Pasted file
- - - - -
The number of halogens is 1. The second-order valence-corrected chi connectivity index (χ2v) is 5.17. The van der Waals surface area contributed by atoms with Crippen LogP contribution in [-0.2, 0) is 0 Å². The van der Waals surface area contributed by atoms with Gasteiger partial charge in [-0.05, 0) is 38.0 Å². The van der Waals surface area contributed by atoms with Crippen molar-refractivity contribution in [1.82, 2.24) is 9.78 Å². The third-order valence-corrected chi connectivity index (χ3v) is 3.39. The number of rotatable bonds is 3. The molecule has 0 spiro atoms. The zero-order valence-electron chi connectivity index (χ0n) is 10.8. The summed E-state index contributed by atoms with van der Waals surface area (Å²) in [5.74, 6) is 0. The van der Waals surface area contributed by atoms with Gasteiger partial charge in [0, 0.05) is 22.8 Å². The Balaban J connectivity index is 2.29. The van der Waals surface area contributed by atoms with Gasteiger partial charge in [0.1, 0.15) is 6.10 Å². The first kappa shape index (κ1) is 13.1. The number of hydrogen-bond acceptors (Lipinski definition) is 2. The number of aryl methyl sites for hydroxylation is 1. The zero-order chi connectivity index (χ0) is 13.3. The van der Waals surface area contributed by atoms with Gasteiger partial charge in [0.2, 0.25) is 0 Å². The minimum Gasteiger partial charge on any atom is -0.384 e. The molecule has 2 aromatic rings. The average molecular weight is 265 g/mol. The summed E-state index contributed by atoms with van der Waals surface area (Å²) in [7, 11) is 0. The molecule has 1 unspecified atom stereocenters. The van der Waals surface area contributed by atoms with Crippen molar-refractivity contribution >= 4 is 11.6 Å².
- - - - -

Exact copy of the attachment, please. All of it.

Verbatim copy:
The number of halogens is 1. The second-order valence-corrected chi connectivity index (χ2v) is 5.17. The van der Waals surface area contributed by atoms with Crippen LogP contribution in [-0.2, 0) is 0 Å². The van der Waals surface area contributed by atoms with Gasteiger partial charge in [-0.05, 0) is 38.0 Å². The van der Waals surface area contributed by atoms with Crippen molar-refractivity contribution in [1.82, 2.24) is 9.78 Å². The third-order valence-corrected chi connectivity index (χ3v) is 3.39. The number of rotatable bonds is 3. The molecule has 0 spiro atoms. The zero-order valence-electron chi connectivity index (χ0n) is 10.8. The summed E-state index contributed by atoms with van der Waals surface area (Å²) in [5.74, 6) is 0. The van der Waals surface area contributed by atoms with Gasteiger partial charge in [0, 0.05) is 22.8 Å². The Balaban J connectivity index is 2.29. The van der Waals surface area contributed by atoms with Gasteiger partial charge in [0.1, 0.15) is 6.10 Å². The first kappa shape index (κ1) is 13.1. The number of hydrogen-bond acceptors (Lipinski definition) is 2. The number of aryl methyl sites for hydroxylation is 1. The zero-order chi connectivity index (χ0) is 13.3. The van der Waals surface area contributed by atoms with Gasteiger partial charge in [0.2, 0.25) is 0 Å². The minimum Gasteiger partial charge on any atom is -0.384 e. The molecule has 2 aromatic rings. The average molecular weight is 265 g/mol. The summed E-state index contributed by atoms with van der Waals surface area (Å²) in [7, 11) is 0. The molecule has 1 unspecified atom stereocenters. The van der Waals surface area contributed by atoms with Crippen molar-refractivity contribution >= 4 is 11.6 Å².